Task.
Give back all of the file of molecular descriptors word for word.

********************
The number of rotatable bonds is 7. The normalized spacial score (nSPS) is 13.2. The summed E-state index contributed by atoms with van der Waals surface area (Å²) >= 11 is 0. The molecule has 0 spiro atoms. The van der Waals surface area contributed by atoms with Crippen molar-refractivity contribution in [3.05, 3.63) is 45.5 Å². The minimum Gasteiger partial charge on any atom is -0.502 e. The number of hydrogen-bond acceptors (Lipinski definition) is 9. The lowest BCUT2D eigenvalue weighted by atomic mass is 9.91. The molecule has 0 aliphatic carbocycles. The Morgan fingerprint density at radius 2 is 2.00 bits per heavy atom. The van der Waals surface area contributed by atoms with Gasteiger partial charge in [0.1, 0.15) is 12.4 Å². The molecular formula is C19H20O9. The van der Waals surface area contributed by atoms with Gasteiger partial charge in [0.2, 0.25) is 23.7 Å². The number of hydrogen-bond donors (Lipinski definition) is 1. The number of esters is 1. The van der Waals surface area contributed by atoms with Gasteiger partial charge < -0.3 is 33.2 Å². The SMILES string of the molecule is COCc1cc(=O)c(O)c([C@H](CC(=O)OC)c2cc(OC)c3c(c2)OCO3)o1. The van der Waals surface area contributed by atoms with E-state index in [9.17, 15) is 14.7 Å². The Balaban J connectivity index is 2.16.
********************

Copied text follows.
The number of rotatable bonds is 7. The normalized spacial score (nSPS) is 13.2. The summed E-state index contributed by atoms with van der Waals surface area (Å²) >= 11 is 0. The molecule has 0 spiro atoms. The van der Waals surface area contributed by atoms with Crippen molar-refractivity contribution in [3.05, 3.63) is 45.5 Å². The minimum Gasteiger partial charge on any atom is -0.502 e. The number of hydrogen-bond acceptors (Lipinski definition) is 9. The lowest BCUT2D eigenvalue weighted by atomic mass is 9.91. The molecule has 0 aliphatic carbocycles. The Morgan fingerprint density at radius 2 is 2.00 bits per heavy atom. The van der Waals surface area contributed by atoms with Gasteiger partial charge in [0.1, 0.15) is 12.4 Å². The molecular formula is C19H20O9. The van der Waals surface area contributed by atoms with Gasteiger partial charge in [0.2, 0.25) is 23.7 Å². The number of hydrogen-bond donors (Lipinski definition) is 1. The number of esters is 1. The van der Waals surface area contributed by atoms with Gasteiger partial charge < -0.3 is 33.2 Å². The SMILES string of the molecule is COCc1cc(=O)c(O)c([C@H](CC(=O)OC)c2cc(OC)c3c(c2)OCO3)o1. The van der Waals surface area contributed by atoms with E-state index in [9.17, 15) is 14.7 Å². The Balaban J connectivity index is 2.16.